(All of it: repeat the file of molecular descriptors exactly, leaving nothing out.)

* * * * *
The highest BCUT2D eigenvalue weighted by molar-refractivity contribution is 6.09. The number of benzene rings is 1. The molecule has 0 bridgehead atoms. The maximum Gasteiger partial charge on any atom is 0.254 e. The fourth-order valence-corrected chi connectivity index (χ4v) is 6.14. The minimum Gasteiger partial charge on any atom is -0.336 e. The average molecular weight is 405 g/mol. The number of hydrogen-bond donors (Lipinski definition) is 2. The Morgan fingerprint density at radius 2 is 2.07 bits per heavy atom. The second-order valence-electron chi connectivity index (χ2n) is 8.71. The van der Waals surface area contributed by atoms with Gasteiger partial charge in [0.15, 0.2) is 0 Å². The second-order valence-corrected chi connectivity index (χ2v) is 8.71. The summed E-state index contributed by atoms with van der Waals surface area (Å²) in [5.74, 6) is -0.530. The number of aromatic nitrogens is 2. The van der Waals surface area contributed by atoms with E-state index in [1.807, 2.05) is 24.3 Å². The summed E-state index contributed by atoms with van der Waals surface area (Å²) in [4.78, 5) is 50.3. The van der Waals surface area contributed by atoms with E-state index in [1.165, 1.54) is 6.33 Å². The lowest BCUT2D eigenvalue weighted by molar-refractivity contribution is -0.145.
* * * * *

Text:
The highest BCUT2D eigenvalue weighted by molar-refractivity contribution is 6.09. The number of benzene rings is 1. The molecule has 0 bridgehead atoms. The maximum Gasteiger partial charge on any atom is 0.254 e. The fourth-order valence-corrected chi connectivity index (χ4v) is 6.14. The minimum Gasteiger partial charge on any atom is -0.336 e. The average molecular weight is 405 g/mol. The number of hydrogen-bond donors (Lipinski definition) is 2. The Morgan fingerprint density at radius 2 is 2.07 bits per heavy atom. The second-order valence-electron chi connectivity index (χ2n) is 8.71. The van der Waals surface area contributed by atoms with Gasteiger partial charge in [0.15, 0.2) is 0 Å². The second-order valence-corrected chi connectivity index (χ2v) is 8.71. The summed E-state index contributed by atoms with van der Waals surface area (Å²) in [5.74, 6) is -0.530. The number of aromatic nitrogens is 2. The van der Waals surface area contributed by atoms with E-state index in [1.807, 2.05) is 24.3 Å². The summed E-state index contributed by atoms with van der Waals surface area (Å²) in [4.78, 5) is 50.3. The van der Waals surface area contributed by atoms with E-state index in [1.165, 1.54) is 6.33 Å². The lowest BCUT2D eigenvalue weighted by molar-refractivity contribution is -0.145.